12 Songs, 1 Hour 17 Minutes


Ratings and Reviews

5.0 out of 5
6 Ratings

6 Ratings

MDiamond ,

Review excerpt from Music and Media Focus

Tom Eaton is on a creative roll these days. It’s only been about 8 months since I wrote about his excellent last recording, “Abendromen.” But considering the fact that I referred to Tom in the previous article as a “Jedi master of the recording studio,” it’s not that surprising. Tom Eaton is best known for his work as a co-producer and recording engineer working with Grammy winner and Windham Hill Records founder Will Ackerman, and together they are one of the most highly regarded production teams in the contemporary instrumental and new age music genres. However, Tom is also an extremely gifted multi-instrumentalist who appears on a great number of the albums that are produced there, as well as being a recording artist of his own original ambient music. With regard to this new release, Tom shares: “’Indesterren’ is a collection of songs inspired by the night, the constellations, and the people I think of when looking into the stars.”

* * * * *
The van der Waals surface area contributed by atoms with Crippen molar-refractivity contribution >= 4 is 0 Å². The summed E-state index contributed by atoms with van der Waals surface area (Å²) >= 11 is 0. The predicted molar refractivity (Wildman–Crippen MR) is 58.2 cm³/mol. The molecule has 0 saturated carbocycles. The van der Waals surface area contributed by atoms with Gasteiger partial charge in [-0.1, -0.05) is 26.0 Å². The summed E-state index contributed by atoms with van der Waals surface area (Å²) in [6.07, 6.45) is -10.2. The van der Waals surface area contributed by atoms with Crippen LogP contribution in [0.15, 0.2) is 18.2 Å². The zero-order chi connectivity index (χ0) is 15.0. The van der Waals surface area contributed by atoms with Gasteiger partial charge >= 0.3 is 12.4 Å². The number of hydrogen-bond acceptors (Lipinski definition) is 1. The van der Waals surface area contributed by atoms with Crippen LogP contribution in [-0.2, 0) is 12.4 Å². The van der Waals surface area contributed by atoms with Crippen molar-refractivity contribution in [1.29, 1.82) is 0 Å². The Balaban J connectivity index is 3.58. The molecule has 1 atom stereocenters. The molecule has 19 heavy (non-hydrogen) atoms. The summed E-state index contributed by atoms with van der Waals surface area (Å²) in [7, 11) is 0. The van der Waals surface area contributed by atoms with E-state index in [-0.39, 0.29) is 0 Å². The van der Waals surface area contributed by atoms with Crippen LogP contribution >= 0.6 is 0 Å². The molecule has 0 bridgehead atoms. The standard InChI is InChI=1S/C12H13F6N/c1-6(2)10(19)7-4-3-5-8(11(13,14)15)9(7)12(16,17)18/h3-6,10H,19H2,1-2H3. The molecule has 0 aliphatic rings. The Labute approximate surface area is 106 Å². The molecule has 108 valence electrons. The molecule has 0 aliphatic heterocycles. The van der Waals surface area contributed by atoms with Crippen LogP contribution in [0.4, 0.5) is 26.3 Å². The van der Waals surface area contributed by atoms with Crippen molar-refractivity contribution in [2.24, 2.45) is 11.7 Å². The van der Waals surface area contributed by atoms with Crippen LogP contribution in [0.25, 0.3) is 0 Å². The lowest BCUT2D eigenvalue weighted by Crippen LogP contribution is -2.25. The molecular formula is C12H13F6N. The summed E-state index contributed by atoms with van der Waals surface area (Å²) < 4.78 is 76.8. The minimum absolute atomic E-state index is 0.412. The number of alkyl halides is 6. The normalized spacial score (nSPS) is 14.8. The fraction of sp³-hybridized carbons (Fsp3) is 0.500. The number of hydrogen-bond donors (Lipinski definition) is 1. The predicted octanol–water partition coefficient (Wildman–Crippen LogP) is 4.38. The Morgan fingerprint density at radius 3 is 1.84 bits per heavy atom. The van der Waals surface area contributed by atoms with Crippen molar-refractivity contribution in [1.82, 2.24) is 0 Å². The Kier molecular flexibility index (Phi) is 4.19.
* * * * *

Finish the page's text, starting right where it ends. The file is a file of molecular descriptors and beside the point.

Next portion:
As the album opens with a track entitled “Red Blazer,” Tom’s electronic and textural roots are evident, setting the scene with a spacious soundscape that allow his tastefully understated piano melodies to stand out like stars against the night sky. The next track entitled “Vervagen,” has an elegant and graceful dancing-in-the clouds feeling, driven by a subtle drum track that becomes more pronounced as the song develops. As I listened to track 4, “Midnight Clouds and the Great Bear,” a thought occurred to me that while many piano-based albums use electronic accents sparingly, the ratio, in some ways, is reversed here. The synthesizer textures actually play a very major role in Tom’s compositions, with the piano adding minimalistic melodies that drift in and out of the ambient sound field.